Secrets revealed part I
Secrets revealed – Part I
When the Fw 190 appeared and started defeating Spitfires, the RAF’S senior officers became deeply worried. They urgently wanted to know the weaknesses of this dangerous new machine and how to exploit them. A plan was even drawn up to steal one but then a fine specimen simply fell into Britain’s lap and comparative testing began…
The true capabilities of the Fw 190 were still a mystery to the RAF by the summer of 1942 and its apparent ability to overcome even Britain’s best fighters was a source of great concern. Hearing about the threat posed by this advanced aircraft from his Vickers test pilot friend Jeffrey Quill, Captain Philip Pinckney, leader of 12 Commando’s E Troop, devised a daring plan to capture one. It was so daring, in fact, that it amounted to a suicide mission on Pinckney’s part. He wrote to his commanding officer on June 23, 1942, to outline how it might work. On the first day, Pinckney and Quill would speed across the Channel in a motor boat and weigh anchor one or two miles off the French coast. They would then use a canoe to paddle ashore under cover of darkness. Hiding the canoe in a wood or burying it in the dunes they would lie low until night fell again. They would then proceed to within visual range of an airfield, conceal themselves, and spend the following day observing its movements. At night they would penetrate the airfield’s defences and hide near to a Fw 190. The next day, when the German mechanics warmed up the aeroplane’s engine, the two men would shoot them. Quill would then jump in and take off, leaving Pinckney to somehow escape the airfield, make his way back to the concealed canoe and then paddle out to sea to await collection by motor boat. Fortunately for Pinckney and Quill, on the same day that the plan was submitted, June 23, German pilot Oberstleutnant Armin Faber of III./JG 2 took part in a mission to intercept 12 RAF Boston bombers returning to base. Faber engaged one of the bombers’ Spitfire escorts in combat over the Channel and became disorientated while trying to shake it off. He eventually shot it down, the pilot managing to bale out safely, but then mistook the Bristol Channel for the English Channel and flew north, thinking South Wales was France. Low on fuel, he landed at the nearest airfield he could find – RAF Pembrey. The duty pilot at the airfield grabbed a Very flare pistol, ran out on to the airfield as Faber was taxiing in and jumped on his wing, pointing the pistol at him. Faber was captured and the RAF now had a brand new Fw 190A-3. It was swiftly repainted in RAF camouflage colours and given the serial number MP499, along with a large ‘P’ for prototype to help guard against any overzealous pilot who might recognise its shape and attempt to shoot it down while flight tests were ongoing. Testing began at the Royal Aircraft Establishment at RAF Farnborough on July 3, 1942, and MP499 was flown against Spitfire Vb, IX and XIIS, a Mustang 1A (P-51), a P-38F Lightning and a Typhoon. The following are direct transcriptions from the report issued after the tests were concluded.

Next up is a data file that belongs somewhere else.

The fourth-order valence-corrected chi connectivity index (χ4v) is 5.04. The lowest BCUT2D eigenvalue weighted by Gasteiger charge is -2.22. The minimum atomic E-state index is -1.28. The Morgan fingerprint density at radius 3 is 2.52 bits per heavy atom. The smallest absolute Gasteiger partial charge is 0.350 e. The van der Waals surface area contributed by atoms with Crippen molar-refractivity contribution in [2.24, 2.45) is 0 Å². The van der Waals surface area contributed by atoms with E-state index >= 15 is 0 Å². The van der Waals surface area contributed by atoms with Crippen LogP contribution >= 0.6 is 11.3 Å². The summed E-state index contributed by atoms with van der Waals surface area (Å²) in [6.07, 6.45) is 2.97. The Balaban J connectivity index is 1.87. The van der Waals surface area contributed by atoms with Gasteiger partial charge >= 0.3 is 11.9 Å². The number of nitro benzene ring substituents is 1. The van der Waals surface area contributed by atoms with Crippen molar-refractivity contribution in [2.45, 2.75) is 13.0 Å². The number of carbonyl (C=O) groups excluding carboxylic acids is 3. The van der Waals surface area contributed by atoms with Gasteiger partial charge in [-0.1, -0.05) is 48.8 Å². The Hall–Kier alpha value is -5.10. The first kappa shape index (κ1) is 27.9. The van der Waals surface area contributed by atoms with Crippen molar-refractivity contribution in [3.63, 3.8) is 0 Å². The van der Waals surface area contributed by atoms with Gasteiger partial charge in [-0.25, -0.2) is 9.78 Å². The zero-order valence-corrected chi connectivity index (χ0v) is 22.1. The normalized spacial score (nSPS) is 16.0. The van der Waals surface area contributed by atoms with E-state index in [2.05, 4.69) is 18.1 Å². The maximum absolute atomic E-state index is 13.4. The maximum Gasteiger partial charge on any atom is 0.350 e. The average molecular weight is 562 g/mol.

WNR. 5313, as it Oberleutnant Armin Faber, The Fw 190A-3 of the unfortunate on June 23, 1942 (right), at RAF Pembrey in south Wales appeared when captured later (left).the British painters paint scheme a short while and sporting its new RAF on the engine cowling untouched. left the cock’s head motif